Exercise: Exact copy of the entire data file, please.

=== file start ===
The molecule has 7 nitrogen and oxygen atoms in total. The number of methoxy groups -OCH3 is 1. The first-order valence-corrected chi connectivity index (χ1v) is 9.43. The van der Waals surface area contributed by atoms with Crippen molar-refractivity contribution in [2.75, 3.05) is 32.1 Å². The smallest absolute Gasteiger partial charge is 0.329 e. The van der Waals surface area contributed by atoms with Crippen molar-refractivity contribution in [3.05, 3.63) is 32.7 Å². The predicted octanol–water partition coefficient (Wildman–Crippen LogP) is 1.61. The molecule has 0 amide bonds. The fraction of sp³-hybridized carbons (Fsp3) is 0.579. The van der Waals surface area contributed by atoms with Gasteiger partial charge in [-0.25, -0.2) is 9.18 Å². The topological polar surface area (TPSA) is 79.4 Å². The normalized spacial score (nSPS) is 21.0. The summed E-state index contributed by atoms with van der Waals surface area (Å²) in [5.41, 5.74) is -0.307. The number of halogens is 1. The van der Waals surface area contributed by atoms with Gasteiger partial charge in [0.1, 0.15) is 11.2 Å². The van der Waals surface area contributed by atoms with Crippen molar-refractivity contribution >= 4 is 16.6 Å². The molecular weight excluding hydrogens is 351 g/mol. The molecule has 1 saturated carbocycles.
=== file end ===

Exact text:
The molecule has 7 nitrogen and oxygen atoms in total. The number of methoxy groups -OCH3 is 1. The first-order valence-corrected chi connectivity index (χ1v) is 9.43. The van der Waals surface area contributed by atoms with Crippen molar-refractivity contribution in [2.75, 3.05) is 32.1 Å². The smallest absolute Gasteiger partial charge is 0.329 e. The van der Waals surface area contributed by atoms with Crippen molar-refractivity contribution in [3.05, 3.63) is 32.7 Å². The predicted octanol–water partition coefficient (Wildman–Crippen LogP) is 1.61. The molecule has 0 amide bonds. The fraction of sp³-hybridized carbons (Fsp3) is 0.579. The van der Waals surface area contributed by atoms with Gasteiger partial charge in [-0.25, -0.2) is 9.18 Å². The topological polar surface area (TPSA) is 79.4 Å². The normalized spacial score (nSPS) is 21.0. The summed E-state index contributed by atoms with van der Waals surface area (Å²) in [5.41, 5.74) is -0.307. The number of halogens is 1. The van der Waals surface area contributed by atoms with Gasteiger partial charge in [0.1, 0.15) is 11.2 Å². The van der Waals surface area contributed by atoms with Crippen molar-refractivity contribution >= 4 is 16.6 Å². The molecular weight excluding hydrogens is 351 g/mol. The molecule has 1 saturated carbocycles.